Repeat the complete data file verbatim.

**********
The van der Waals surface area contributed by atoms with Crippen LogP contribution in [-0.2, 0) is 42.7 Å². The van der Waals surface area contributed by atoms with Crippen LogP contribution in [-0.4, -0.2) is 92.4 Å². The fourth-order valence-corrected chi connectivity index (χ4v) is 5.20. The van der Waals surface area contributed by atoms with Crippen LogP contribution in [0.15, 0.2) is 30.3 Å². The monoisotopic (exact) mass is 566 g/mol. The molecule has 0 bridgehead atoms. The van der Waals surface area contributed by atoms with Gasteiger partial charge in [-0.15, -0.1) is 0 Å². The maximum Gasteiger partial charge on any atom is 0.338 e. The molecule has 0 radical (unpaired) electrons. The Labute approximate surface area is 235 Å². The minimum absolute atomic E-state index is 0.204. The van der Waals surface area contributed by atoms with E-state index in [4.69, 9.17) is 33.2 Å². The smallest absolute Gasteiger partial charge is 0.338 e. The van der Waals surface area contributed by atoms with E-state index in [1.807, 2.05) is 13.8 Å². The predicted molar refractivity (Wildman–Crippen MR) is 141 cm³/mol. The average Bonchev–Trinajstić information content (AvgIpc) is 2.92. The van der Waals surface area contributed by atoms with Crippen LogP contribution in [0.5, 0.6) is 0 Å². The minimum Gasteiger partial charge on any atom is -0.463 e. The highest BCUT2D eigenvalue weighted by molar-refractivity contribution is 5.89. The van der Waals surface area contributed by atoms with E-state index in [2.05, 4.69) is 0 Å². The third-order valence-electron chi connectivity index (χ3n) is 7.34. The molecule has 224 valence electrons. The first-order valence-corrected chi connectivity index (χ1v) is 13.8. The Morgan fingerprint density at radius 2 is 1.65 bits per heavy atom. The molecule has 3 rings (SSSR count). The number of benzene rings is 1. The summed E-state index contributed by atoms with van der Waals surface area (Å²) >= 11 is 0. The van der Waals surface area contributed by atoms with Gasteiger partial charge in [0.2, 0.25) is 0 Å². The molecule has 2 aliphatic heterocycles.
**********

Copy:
The van der Waals surface area contributed by atoms with Crippen LogP contribution in [-0.2, 0) is 42.7 Å². The van der Waals surface area contributed by atoms with Crippen LogP contribution in [-0.4, -0.2) is 92.4 Å². The fourth-order valence-corrected chi connectivity index (χ4v) is 5.20. The van der Waals surface area contributed by atoms with Crippen LogP contribution in [0.15, 0.2) is 30.3 Å². The monoisotopic (exact) mass is 566 g/mol. The molecule has 0 bridgehead atoms. The van der Waals surface area contributed by atoms with Gasteiger partial charge in [-0.15, -0.1) is 0 Å². The maximum Gasteiger partial charge on any atom is 0.338 e. The molecule has 0 radical (unpaired) electrons. The Labute approximate surface area is 235 Å². The minimum absolute atomic E-state index is 0.204. The van der Waals surface area contributed by atoms with E-state index in [4.69, 9.17) is 33.2 Å². The smallest absolute Gasteiger partial charge is 0.338 e. The van der Waals surface area contributed by atoms with E-state index in [1.807, 2.05) is 13.8 Å². The predicted molar refractivity (Wildman–Crippen MR) is 141 cm³/mol. The average Bonchev–Trinajstić information content (AvgIpc) is 2.92. The van der Waals surface area contributed by atoms with Crippen LogP contribution in [0.5, 0.6) is 0 Å². The minimum Gasteiger partial charge on any atom is -0.463 e. The highest BCUT2D eigenvalue weighted by molar-refractivity contribution is 5.89. The van der Waals surface area contributed by atoms with E-state index in [2.05, 4.69) is 0 Å². The third-order valence-electron chi connectivity index (χ3n) is 7.34. The molecule has 224 valence electrons. The first-order valence-corrected chi connectivity index (χ1v) is 13.8. The Morgan fingerprint density at radius 2 is 1.65 bits per heavy atom. The molecule has 3 rings (SSSR count). The number of benzene rings is 1. The summed E-state index contributed by atoms with van der Waals surface area (Å²) >= 11 is 0. The van der Waals surface area contributed by atoms with Gasteiger partial charge in [0.2, 0.25) is 0 Å². The molecule has 2 aliphatic heterocycles.